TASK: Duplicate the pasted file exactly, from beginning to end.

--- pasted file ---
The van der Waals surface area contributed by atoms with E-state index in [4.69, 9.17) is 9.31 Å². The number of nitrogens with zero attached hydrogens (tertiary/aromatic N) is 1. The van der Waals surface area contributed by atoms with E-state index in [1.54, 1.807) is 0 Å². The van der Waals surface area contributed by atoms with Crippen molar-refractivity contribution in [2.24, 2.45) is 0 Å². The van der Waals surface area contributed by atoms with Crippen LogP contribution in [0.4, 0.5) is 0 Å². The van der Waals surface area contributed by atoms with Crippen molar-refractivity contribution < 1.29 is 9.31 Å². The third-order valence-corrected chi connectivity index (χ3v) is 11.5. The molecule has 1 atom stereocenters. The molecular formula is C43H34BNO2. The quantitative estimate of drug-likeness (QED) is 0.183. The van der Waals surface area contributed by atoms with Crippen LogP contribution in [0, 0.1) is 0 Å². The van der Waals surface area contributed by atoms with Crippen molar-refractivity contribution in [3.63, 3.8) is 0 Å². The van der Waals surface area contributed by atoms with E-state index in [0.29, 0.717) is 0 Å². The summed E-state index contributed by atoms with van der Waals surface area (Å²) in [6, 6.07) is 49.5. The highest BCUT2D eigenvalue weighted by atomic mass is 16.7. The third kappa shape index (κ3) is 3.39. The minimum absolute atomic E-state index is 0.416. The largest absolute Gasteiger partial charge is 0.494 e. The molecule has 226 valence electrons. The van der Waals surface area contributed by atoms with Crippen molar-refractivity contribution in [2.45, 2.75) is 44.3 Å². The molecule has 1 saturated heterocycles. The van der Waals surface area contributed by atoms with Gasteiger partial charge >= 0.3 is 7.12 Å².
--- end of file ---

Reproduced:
The van der Waals surface area contributed by atoms with E-state index in [4.69, 9.17) is 9.31 Å². The number of nitrogens with zero attached hydrogens (tertiary/aromatic N) is 1. The van der Waals surface area contributed by atoms with E-state index in [1.54, 1.807) is 0 Å². The van der Waals surface area contributed by atoms with Crippen molar-refractivity contribution in [2.24, 2.45) is 0 Å². The van der Waals surface area contributed by atoms with Crippen LogP contribution in [0.4, 0.5) is 0 Å². The van der Waals surface area contributed by atoms with Crippen molar-refractivity contribution < 1.29 is 9.31 Å². The third-order valence-corrected chi connectivity index (χ3v) is 11.5. The molecule has 1 atom stereocenters. The molecular formula is C43H34BNO2. The quantitative estimate of drug-likeness (QED) is 0.183. The van der Waals surface area contributed by atoms with Crippen LogP contribution in [0, 0.1) is 0 Å². The van der Waals surface area contributed by atoms with Crippen molar-refractivity contribution in [3.63, 3.8) is 0 Å². The van der Waals surface area contributed by atoms with E-state index in [0.29, 0.717) is 0 Å². The summed E-state index contributed by atoms with van der Waals surface area (Å²) in [6, 6.07) is 49.5. The highest BCUT2D eigenvalue weighted by atomic mass is 16.7. The third kappa shape index (κ3) is 3.39. The minimum absolute atomic E-state index is 0.416. The largest absolute Gasteiger partial charge is 0.494 e. The molecule has 226 valence electrons. The van der Waals surface area contributed by atoms with Crippen molar-refractivity contribution in [2.45, 2.75) is 44.3 Å². The molecule has 1 saturated heterocycles. The van der Waals surface area contributed by atoms with Gasteiger partial charge >= 0.3 is 7.12 Å².